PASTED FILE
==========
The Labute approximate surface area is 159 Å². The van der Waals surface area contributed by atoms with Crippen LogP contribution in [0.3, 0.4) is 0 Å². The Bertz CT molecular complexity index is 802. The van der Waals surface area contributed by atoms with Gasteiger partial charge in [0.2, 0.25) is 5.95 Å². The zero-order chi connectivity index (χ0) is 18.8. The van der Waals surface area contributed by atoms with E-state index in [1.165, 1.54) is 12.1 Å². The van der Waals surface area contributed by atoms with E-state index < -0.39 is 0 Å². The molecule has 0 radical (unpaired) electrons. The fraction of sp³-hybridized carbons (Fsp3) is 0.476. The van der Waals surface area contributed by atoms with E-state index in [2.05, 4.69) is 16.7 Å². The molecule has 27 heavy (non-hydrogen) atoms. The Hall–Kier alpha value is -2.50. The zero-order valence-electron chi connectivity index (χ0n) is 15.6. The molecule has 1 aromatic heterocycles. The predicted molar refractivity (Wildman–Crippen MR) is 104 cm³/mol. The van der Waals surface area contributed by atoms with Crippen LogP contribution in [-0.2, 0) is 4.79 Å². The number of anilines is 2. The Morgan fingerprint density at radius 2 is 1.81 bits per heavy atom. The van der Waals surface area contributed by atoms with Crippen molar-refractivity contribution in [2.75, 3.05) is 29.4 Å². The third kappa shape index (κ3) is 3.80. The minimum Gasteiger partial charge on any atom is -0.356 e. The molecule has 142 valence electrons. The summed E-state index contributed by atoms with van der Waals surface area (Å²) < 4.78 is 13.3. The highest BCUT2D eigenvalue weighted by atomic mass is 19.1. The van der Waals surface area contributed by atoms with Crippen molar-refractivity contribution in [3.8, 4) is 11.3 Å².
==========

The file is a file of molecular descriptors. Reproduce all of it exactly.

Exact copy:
The Labute approximate surface area is 159 Å². The van der Waals surface area contributed by atoms with Crippen LogP contribution in [0.3, 0.4) is 0 Å². The Bertz CT molecular complexity index is 802. The van der Waals surface area contributed by atoms with Gasteiger partial charge in [0.2, 0.25) is 5.95 Å². The zero-order chi connectivity index (χ0) is 18.8. The van der Waals surface area contributed by atoms with E-state index in [1.165, 1.54) is 12.1 Å². The van der Waals surface area contributed by atoms with E-state index < -0.39 is 0 Å². The molecule has 0 radical (unpaired) electrons. The fraction of sp³-hybridized carbons (Fsp3) is 0.476. The van der Waals surface area contributed by atoms with E-state index in [2.05, 4.69) is 16.7 Å². The molecule has 27 heavy (non-hydrogen) atoms. The Hall–Kier alpha value is -2.50. The zero-order valence-electron chi connectivity index (χ0n) is 15.6. The molecule has 1 aromatic heterocycles. The predicted molar refractivity (Wildman–Crippen MR) is 104 cm³/mol. The van der Waals surface area contributed by atoms with Crippen LogP contribution in [-0.2, 0) is 4.79 Å². The number of anilines is 2. The Morgan fingerprint density at radius 2 is 1.81 bits per heavy atom. The van der Waals surface area contributed by atoms with Crippen molar-refractivity contribution in [2.75, 3.05) is 29.4 Å². The third kappa shape index (κ3) is 3.80. The minimum Gasteiger partial charge on any atom is -0.356 e. The molecule has 142 valence electrons. The summed E-state index contributed by atoms with van der Waals surface area (Å²) < 4.78 is 13.3. The highest BCUT2D eigenvalue weighted by atomic mass is 19.1. The van der Waals surface area contributed by atoms with Crippen molar-refractivity contribution in [3.8, 4) is 11.3 Å².